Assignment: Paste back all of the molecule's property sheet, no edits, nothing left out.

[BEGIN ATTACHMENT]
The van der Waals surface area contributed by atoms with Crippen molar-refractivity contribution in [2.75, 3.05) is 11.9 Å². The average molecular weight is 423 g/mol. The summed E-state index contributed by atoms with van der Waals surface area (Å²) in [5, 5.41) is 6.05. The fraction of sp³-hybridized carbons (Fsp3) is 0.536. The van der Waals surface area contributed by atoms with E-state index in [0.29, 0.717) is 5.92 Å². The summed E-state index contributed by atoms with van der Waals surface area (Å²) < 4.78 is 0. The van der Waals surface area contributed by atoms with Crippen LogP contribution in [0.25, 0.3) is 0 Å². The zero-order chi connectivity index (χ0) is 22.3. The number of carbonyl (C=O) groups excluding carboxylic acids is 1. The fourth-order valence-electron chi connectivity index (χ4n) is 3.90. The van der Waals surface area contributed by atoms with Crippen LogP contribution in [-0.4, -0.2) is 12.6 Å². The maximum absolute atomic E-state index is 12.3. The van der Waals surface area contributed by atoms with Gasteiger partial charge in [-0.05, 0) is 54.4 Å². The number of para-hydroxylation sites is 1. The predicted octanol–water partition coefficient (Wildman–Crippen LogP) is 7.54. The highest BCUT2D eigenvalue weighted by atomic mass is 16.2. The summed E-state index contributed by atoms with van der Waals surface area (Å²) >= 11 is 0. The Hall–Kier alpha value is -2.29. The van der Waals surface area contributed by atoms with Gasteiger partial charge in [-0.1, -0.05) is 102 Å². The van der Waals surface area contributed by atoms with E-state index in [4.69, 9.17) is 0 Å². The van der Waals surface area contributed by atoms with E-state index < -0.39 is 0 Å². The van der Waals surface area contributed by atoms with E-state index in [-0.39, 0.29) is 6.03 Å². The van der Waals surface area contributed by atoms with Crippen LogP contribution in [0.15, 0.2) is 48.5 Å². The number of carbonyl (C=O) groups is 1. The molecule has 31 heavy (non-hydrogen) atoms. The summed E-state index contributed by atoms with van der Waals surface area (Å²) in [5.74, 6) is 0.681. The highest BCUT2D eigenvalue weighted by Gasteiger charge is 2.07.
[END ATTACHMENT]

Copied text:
The van der Waals surface area contributed by atoms with Crippen molar-refractivity contribution in [2.75, 3.05) is 11.9 Å². The average molecular weight is 423 g/mol. The summed E-state index contributed by atoms with van der Waals surface area (Å²) in [5, 5.41) is 6.05. The fraction of sp³-hybridized carbons (Fsp3) is 0.536. The van der Waals surface area contributed by atoms with E-state index in [0.29, 0.717) is 5.92 Å². The summed E-state index contributed by atoms with van der Waals surface area (Å²) < 4.78 is 0. The van der Waals surface area contributed by atoms with Crippen LogP contribution in [0.25, 0.3) is 0 Å². The zero-order chi connectivity index (χ0) is 22.3. The number of carbonyl (C=O) groups excluding carboxylic acids is 1. The fourth-order valence-electron chi connectivity index (χ4n) is 3.90. The van der Waals surface area contributed by atoms with Crippen LogP contribution in [-0.4, -0.2) is 12.6 Å². The maximum absolute atomic E-state index is 12.3. The van der Waals surface area contributed by atoms with Gasteiger partial charge in [-0.05, 0) is 54.4 Å². The number of para-hydroxylation sites is 1. The predicted octanol–water partition coefficient (Wildman–Crippen LogP) is 7.54. The highest BCUT2D eigenvalue weighted by atomic mass is 16.2. The summed E-state index contributed by atoms with van der Waals surface area (Å²) >= 11 is 0. The Hall–Kier alpha value is -2.29. The van der Waals surface area contributed by atoms with Gasteiger partial charge in [-0.1, -0.05) is 102 Å². The van der Waals surface area contributed by atoms with E-state index in [4.69, 9.17) is 0 Å². The van der Waals surface area contributed by atoms with E-state index < -0.39 is 0 Å². The van der Waals surface area contributed by atoms with E-state index in [-0.39, 0.29) is 6.03 Å². The van der Waals surface area contributed by atoms with Crippen LogP contribution in [0.15, 0.2) is 48.5 Å². The number of carbonyl (C=O) groups is 1. The molecule has 31 heavy (non-hydrogen) atoms. The summed E-state index contributed by atoms with van der Waals surface area (Å²) in [5.74, 6) is 0.681. The highest BCUT2D eigenvalue weighted by Gasteiger charge is 2.07.